South Africans have been up in arms since load-shedding was re-introduced in November 2019. Besides the inconvenience of not having electricity for everyday tasks like charging phones and laptops, cooking on the stove and even switching on a light; there are many other dangers that come with being left in the dark.
One danger is an increase in crime, as criminals have more opportunities to wreak havoc. When there is no electricity, it means that neighbourhoods are left dark, which makes it easy for crimes to go undetected. Alarm systems also trip when the electricity is cut off and can cause a distraction. Some alarm systems depend on electricity and may deactivate in a power outage.
If you have an alarm system that needs electricity to work, consider investing in a low-cost generator. A home with a deactivated alarm system is left vulnerable to intruders.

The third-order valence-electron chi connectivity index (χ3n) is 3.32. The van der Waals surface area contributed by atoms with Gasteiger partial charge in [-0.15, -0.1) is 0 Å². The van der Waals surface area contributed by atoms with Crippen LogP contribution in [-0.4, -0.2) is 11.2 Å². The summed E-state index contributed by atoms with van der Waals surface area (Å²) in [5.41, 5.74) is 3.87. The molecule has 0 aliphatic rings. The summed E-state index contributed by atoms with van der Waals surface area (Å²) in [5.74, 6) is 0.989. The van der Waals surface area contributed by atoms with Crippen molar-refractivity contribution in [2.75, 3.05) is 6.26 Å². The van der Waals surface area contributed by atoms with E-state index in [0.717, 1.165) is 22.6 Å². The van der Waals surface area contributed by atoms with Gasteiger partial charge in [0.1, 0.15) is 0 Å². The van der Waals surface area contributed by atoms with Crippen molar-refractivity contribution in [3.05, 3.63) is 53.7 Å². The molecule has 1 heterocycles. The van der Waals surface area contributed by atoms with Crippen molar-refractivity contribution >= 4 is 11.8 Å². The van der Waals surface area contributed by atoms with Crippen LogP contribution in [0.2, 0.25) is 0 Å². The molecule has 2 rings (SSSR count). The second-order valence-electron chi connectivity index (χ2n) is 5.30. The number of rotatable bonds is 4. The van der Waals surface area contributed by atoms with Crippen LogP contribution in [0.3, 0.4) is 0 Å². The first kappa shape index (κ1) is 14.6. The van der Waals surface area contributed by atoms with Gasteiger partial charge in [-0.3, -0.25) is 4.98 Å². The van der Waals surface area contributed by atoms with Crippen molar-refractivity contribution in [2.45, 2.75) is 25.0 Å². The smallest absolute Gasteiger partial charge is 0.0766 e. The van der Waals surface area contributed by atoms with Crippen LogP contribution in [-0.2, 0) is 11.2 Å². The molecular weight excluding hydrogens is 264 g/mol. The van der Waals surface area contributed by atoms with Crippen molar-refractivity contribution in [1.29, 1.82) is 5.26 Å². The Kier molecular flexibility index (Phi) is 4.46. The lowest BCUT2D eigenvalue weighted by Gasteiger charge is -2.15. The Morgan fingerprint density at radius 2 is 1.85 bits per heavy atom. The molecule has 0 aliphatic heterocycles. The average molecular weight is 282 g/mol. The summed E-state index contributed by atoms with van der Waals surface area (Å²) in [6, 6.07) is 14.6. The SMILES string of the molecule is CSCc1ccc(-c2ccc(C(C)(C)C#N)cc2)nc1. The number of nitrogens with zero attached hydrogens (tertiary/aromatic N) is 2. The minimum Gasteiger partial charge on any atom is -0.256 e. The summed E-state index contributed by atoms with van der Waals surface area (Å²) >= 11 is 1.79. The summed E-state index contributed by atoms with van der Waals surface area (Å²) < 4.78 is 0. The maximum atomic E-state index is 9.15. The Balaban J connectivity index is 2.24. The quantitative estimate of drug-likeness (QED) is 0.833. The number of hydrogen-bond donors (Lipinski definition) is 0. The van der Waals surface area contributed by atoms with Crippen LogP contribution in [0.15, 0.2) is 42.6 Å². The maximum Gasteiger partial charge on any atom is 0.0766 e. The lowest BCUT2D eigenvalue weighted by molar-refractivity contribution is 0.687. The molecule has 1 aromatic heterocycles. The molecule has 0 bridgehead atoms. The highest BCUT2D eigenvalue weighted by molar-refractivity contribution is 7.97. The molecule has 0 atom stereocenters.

An alternative would be to use systems that make use of batteries.
Many people have complained that cellphone service dwindles during load-shedding. Wi-Fi networks, data and airtime become limited, most likely because the service towers need electricity to operate and transmit. Having a home phone as a back-up is important.
It may seem outdated, but a home phone does not work with electricity and will be great in an emergency, especially if you need to call someone for help.
It is also good practice to write down everyone’s phone number, in case your phone dies.
Charge electronic devices
Always keep cellphones, laptops and tablets fully charged in case of an unscheduled blackout, an article in Business Insider suggests.
Take note of the time that your zone is scheduled to go off and plan accordingly. A car charger is a great investment, so that you can charge your devices on your way home, in case the electricity will be out by the time you get home.
Try to schedule your day around load-shedding, so that it doesn’t seem as daunting.